How to Make Buddhist Prayer Beads

by Rachel Alexander

Buddhist prayer beads, known as malas, consist of strings of similarly sized beads made of various materials such as wood, stone, bone or seed. In Buddhist practice, the beads are used as a method of counting individual prayers or meditative breaths. Buddhist malas are strung with either 108 beads or various divisions of 108. The significance of this number is the 108 worldly desires or negative emotions that the practicing Buddhist endeavors of overcome.

Cut a length of the string. You will need a least 1 meter of string or longer. Slip one end of the string through the needle loop leaving plenty of excess string hanging down. Tie a large knot at the other end of the string.

String all 108 beads using the needled end. It is optional to tie a small decorative knot between each bead depending on what kind of look is desired. Cut off the knot on the knotted end and remove the needle from the other side.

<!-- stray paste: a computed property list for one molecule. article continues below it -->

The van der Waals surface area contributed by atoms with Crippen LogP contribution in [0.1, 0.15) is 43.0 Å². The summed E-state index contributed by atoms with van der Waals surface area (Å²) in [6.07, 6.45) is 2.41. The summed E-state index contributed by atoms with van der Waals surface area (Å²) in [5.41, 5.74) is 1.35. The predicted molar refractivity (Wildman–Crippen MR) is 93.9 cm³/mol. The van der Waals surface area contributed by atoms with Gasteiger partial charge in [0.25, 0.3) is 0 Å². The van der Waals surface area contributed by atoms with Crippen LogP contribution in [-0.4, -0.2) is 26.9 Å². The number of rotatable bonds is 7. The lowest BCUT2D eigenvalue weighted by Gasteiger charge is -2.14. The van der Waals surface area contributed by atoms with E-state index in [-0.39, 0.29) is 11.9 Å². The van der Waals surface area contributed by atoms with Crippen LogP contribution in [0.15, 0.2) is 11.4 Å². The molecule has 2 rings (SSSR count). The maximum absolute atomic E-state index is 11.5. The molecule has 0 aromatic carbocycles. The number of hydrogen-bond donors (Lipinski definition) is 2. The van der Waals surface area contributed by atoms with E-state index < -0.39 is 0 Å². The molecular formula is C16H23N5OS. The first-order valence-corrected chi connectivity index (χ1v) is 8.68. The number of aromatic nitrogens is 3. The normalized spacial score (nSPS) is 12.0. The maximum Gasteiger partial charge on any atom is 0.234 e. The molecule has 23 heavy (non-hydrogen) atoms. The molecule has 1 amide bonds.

Thread both loose ends of the string into the side holes of the guru bead until they both come out of the top third hole. Thread the tower bead on top of the guru bead.

Secure the loose ends with a strong double knot. Tie the tassel to the loose ends of the string.

Use the completed mala for prayer and meditation. Different prayers and practices are utilized by different schools of Buddhism in conjunction with the mala, so it is best to consult your dharma teacher for teachings that are applicable to your practice.

Items you will need

  • Stringing material such as silk or nylon thread
  • 108 Beads of the same size
  • Beading needle
  • Scissors
  • 1 guru bead
  • 1 tower head bead
  • 1 tassel

About the Author

Rachel Alexander is a cultural and political area specialist of South Asia and the Middle East. She received the State Department’s Critical Language Scholarship in 2011, and again in 2012, to live in northern India and study advanced Hindi. She holds a Bachelor of Arts in international studies from Loyola University of Chicago.

Photo Credits

  • Andres Arango/Demand Media